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In "The Love Song of J. Alfred Prufrock" by T. S. Eliot, we have several pieces of evidence concerning the age of Prufrock. Some are implicit. For example, his caution, primness, concern with propriety, and general self-presentation give him the character of a middle-aged man. As well, though, we have several explicit references to his age.
The most significant passage is:
Time to turn back and descend the stair,
With a bald spot in the middle of my hair—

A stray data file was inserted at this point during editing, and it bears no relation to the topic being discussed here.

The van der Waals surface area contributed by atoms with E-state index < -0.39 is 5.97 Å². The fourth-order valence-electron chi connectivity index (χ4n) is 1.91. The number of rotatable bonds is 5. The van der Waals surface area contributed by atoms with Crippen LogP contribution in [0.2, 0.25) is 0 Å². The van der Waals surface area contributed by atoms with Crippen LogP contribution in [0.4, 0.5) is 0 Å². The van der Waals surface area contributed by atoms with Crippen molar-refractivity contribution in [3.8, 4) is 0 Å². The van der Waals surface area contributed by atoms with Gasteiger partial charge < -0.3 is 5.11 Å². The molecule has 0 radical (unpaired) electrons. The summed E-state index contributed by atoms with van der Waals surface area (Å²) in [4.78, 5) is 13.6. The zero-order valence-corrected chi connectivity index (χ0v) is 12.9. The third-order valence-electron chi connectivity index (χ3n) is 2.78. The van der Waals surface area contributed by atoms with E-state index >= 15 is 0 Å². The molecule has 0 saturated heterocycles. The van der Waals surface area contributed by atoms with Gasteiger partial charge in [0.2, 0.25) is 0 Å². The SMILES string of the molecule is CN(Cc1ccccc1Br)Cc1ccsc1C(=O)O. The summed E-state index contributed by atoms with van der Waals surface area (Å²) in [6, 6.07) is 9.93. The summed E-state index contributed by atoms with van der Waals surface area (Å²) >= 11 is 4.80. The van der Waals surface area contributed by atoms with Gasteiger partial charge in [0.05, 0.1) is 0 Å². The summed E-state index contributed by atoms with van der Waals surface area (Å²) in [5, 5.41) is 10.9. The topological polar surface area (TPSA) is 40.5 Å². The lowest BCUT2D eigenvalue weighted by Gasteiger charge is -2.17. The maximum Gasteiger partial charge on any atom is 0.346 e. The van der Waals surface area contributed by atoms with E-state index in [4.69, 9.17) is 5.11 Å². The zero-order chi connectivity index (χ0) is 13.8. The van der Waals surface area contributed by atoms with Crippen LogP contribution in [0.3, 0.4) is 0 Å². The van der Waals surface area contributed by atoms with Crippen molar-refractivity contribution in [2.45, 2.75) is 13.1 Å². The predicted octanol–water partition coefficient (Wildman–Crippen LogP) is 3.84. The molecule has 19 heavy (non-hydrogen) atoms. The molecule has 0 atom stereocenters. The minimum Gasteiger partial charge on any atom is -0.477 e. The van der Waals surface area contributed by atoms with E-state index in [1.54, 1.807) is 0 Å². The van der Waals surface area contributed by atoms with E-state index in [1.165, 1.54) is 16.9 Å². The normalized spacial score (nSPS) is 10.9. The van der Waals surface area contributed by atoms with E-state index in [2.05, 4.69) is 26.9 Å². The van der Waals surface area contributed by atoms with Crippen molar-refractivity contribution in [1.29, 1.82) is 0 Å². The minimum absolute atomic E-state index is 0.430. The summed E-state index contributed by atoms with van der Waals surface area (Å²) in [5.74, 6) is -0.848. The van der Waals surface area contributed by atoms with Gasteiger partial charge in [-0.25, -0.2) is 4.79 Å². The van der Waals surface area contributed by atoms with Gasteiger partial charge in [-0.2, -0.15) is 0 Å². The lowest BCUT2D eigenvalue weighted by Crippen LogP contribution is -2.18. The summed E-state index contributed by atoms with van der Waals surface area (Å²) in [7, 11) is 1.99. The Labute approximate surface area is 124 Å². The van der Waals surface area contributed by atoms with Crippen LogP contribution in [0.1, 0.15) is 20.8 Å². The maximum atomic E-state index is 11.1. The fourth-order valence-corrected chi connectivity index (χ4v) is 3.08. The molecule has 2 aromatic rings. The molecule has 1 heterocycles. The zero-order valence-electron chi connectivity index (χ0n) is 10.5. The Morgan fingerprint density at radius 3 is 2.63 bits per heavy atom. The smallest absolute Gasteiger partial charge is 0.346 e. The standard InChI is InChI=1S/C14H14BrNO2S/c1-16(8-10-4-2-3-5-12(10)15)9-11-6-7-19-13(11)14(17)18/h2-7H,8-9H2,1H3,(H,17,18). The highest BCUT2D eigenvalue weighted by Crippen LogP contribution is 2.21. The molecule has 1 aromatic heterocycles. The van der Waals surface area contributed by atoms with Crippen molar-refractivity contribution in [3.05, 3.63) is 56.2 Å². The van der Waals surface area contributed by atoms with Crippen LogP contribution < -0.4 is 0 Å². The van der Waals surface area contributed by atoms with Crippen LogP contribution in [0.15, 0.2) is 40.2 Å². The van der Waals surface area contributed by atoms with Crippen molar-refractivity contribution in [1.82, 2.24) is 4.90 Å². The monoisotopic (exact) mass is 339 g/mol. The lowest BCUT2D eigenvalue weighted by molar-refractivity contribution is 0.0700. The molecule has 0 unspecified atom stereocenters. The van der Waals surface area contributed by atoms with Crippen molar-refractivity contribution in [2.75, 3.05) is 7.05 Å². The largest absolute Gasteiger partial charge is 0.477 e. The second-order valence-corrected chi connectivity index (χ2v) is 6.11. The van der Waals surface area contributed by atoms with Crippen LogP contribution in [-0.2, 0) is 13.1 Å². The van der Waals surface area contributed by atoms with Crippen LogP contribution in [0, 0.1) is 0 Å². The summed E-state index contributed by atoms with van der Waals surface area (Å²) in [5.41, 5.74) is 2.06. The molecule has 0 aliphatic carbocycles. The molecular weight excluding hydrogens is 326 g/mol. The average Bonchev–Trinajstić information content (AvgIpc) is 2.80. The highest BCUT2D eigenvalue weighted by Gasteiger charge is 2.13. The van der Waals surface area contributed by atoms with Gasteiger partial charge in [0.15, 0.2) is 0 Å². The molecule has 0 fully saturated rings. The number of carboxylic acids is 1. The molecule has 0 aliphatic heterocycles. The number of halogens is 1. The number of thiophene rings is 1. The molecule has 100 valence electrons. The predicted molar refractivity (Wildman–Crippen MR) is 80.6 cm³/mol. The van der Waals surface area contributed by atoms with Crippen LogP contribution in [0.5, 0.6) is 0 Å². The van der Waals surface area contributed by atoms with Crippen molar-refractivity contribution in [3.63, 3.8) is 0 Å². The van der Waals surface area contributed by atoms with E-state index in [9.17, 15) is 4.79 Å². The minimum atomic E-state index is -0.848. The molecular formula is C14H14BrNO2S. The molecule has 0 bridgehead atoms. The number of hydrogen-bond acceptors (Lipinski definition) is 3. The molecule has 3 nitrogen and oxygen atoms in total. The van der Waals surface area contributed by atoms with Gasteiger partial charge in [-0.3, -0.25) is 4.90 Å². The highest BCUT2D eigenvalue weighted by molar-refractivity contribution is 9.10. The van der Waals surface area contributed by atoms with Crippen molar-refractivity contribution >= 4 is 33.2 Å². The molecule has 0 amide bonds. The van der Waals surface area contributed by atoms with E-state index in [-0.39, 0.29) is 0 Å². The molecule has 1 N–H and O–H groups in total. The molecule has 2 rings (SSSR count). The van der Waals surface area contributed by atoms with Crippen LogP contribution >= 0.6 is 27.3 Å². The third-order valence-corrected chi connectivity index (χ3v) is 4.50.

[They will say: "How his hair is growing thin!"]
My morning coat, my collar mounting firmly to the
My necktie rich and modest, but asserted by a
[They will say: "But how his arms and legs are
This physical description suggests middle age. Prufrock is not feeble (he descends the stairs unaided) and yet his legs and arms show his age. He is starting to grow bald, but the process is still in progress, and thus again we have a sense of middle rather than old age. His sartorial choices also reflect an upper middle class middle age.
The second passage of relevance is:
I grow old ... I grow old ...
I shall wear the bottoms of my trousers rolled.
Shall I part my hair behind? Do I dare to eat a
I shall wear white flannel trousers, and walk upon
Again, one sees that Prufrock is growing, but not, yet old, thus suggesting middle age.
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